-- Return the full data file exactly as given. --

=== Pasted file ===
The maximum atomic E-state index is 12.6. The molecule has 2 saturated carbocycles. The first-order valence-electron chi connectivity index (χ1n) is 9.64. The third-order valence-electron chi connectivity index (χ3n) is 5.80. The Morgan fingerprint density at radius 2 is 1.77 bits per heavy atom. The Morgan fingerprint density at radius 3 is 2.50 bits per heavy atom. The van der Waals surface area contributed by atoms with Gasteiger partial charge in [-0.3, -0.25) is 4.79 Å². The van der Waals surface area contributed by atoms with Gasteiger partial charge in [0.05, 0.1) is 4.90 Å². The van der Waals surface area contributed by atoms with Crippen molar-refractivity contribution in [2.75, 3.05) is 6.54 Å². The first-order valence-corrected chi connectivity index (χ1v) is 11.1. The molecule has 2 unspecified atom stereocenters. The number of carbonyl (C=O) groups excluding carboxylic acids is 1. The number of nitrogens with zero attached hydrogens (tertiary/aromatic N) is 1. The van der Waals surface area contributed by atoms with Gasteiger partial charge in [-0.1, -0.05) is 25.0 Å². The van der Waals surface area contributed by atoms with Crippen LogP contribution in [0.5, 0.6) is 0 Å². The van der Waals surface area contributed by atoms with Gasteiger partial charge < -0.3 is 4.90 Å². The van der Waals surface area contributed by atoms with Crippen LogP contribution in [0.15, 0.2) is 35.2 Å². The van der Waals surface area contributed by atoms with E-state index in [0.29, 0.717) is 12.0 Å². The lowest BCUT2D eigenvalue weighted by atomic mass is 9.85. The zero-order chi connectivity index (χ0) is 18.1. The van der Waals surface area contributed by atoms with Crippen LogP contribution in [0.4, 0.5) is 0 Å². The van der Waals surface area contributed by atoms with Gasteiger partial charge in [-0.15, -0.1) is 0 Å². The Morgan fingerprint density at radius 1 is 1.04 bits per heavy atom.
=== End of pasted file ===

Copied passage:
The maximum atomic E-state index is 12.6. The molecule has 2 saturated carbocycles. The first-order valence-electron chi connectivity index (χ1n) is 9.64. The third-order valence-electron chi connectivity index (χ3n) is 5.80. The Morgan fingerprint density at radius 2 is 1.77 bits per heavy atom. The Morgan fingerprint density at radius 3 is 2.50 bits per heavy atom. The van der Waals surface area contributed by atoms with Gasteiger partial charge in [-0.3, -0.25) is 4.79 Å². The van der Waals surface area contributed by atoms with Gasteiger partial charge in [0.05, 0.1) is 4.90 Å². The van der Waals surface area contributed by atoms with Crippen molar-refractivity contribution in [2.75, 3.05) is 6.54 Å². The first-order valence-corrected chi connectivity index (χ1v) is 11.1. The molecule has 2 unspecified atom stereocenters. The number of carbonyl (C=O) groups excluding carboxylic acids is 1. The number of nitrogens with zero attached hydrogens (tertiary/aromatic N) is 1. The van der Waals surface area contributed by atoms with Gasteiger partial charge in [-0.1, -0.05) is 25.0 Å². The van der Waals surface area contributed by atoms with Crippen LogP contribution in [0.5, 0.6) is 0 Å². The van der Waals surface area contributed by atoms with Gasteiger partial charge < -0.3 is 4.90 Å². The van der Waals surface area contributed by atoms with Crippen LogP contribution in [0.15, 0.2) is 35.2 Å². The van der Waals surface area contributed by atoms with E-state index in [0.29, 0.717) is 12.0 Å². The lowest BCUT2D eigenvalue weighted by atomic mass is 9.85. The zero-order chi connectivity index (χ0) is 18.1. The van der Waals surface area contributed by atoms with Crippen LogP contribution in [0.4, 0.5) is 0 Å². The van der Waals surface area contributed by atoms with Gasteiger partial charge in [-0.15, -0.1) is 0 Å². The Morgan fingerprint density at radius 1 is 1.04 bits per heavy atom.